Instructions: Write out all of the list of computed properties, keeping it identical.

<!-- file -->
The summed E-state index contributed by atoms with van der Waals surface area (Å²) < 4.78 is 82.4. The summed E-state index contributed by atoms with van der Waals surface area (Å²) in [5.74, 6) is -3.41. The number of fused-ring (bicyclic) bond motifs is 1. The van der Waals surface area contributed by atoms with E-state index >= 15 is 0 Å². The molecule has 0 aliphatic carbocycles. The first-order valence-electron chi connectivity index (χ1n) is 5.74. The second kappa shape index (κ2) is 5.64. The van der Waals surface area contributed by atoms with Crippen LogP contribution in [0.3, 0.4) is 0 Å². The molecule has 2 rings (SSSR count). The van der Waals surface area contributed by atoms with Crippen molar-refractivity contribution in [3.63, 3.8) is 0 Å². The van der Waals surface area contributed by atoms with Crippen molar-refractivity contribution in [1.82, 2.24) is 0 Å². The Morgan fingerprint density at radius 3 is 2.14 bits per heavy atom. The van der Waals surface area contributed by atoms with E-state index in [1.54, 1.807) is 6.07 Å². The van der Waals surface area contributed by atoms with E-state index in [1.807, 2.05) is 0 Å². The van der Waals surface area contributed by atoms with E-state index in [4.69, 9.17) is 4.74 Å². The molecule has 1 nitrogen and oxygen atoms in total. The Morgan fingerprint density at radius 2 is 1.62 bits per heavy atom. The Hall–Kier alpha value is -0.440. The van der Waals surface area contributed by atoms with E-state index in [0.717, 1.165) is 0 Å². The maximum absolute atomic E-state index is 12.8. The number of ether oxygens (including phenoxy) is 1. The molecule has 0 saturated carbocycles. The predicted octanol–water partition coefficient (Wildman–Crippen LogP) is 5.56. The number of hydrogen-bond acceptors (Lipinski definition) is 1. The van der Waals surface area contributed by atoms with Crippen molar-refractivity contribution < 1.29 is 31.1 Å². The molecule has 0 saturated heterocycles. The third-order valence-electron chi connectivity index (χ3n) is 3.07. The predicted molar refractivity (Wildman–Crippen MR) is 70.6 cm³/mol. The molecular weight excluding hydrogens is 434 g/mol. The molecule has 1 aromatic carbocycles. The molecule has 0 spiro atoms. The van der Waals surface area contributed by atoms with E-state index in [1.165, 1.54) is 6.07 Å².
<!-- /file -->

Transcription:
The summed E-state index contributed by atoms with van der Waals surface area (Å²) < 4.78 is 82.4. The summed E-state index contributed by atoms with van der Waals surface area (Å²) in [5.74, 6) is -3.41. The number of fused-ring (bicyclic) bond motifs is 1. The van der Waals surface area contributed by atoms with E-state index >= 15 is 0 Å². The molecule has 0 aliphatic carbocycles. The first-order valence-electron chi connectivity index (χ1n) is 5.74. The second kappa shape index (κ2) is 5.64. The van der Waals surface area contributed by atoms with Crippen LogP contribution in [0.3, 0.4) is 0 Å². The molecule has 2 rings (SSSR count). The van der Waals surface area contributed by atoms with Crippen molar-refractivity contribution in [3.63, 3.8) is 0 Å². The van der Waals surface area contributed by atoms with Crippen molar-refractivity contribution in [1.82, 2.24) is 0 Å². The Morgan fingerprint density at radius 3 is 2.14 bits per heavy atom. The van der Waals surface area contributed by atoms with E-state index in [1.54, 1.807) is 6.07 Å². The van der Waals surface area contributed by atoms with E-state index in [1.807, 2.05) is 0 Å². The van der Waals surface area contributed by atoms with E-state index in [4.69, 9.17) is 4.74 Å². The molecule has 1 nitrogen and oxygen atoms in total. The Morgan fingerprint density at radius 2 is 1.62 bits per heavy atom. The Hall–Kier alpha value is -0.440. The van der Waals surface area contributed by atoms with E-state index in [0.717, 1.165) is 0 Å². The maximum absolute atomic E-state index is 12.8. The number of ether oxygens (including phenoxy) is 1. The molecule has 0 saturated carbocycles. The predicted octanol–water partition coefficient (Wildman–Crippen LogP) is 5.56. The number of hydrogen-bond acceptors (Lipinski definition) is 1. The van der Waals surface area contributed by atoms with Crippen molar-refractivity contribution < 1.29 is 31.1 Å². The molecule has 0 saturated heterocycles. The third-order valence-electron chi connectivity index (χ3n) is 3.07. The predicted molar refractivity (Wildman–Crippen MR) is 70.6 cm³/mol. The molecular weight excluding hydrogens is 434 g/mol. The molecule has 1 aromatic carbocycles. The molecule has 0 spiro atoms. The van der Waals surface area contributed by atoms with E-state index in [1.165, 1.54) is 6.07 Å².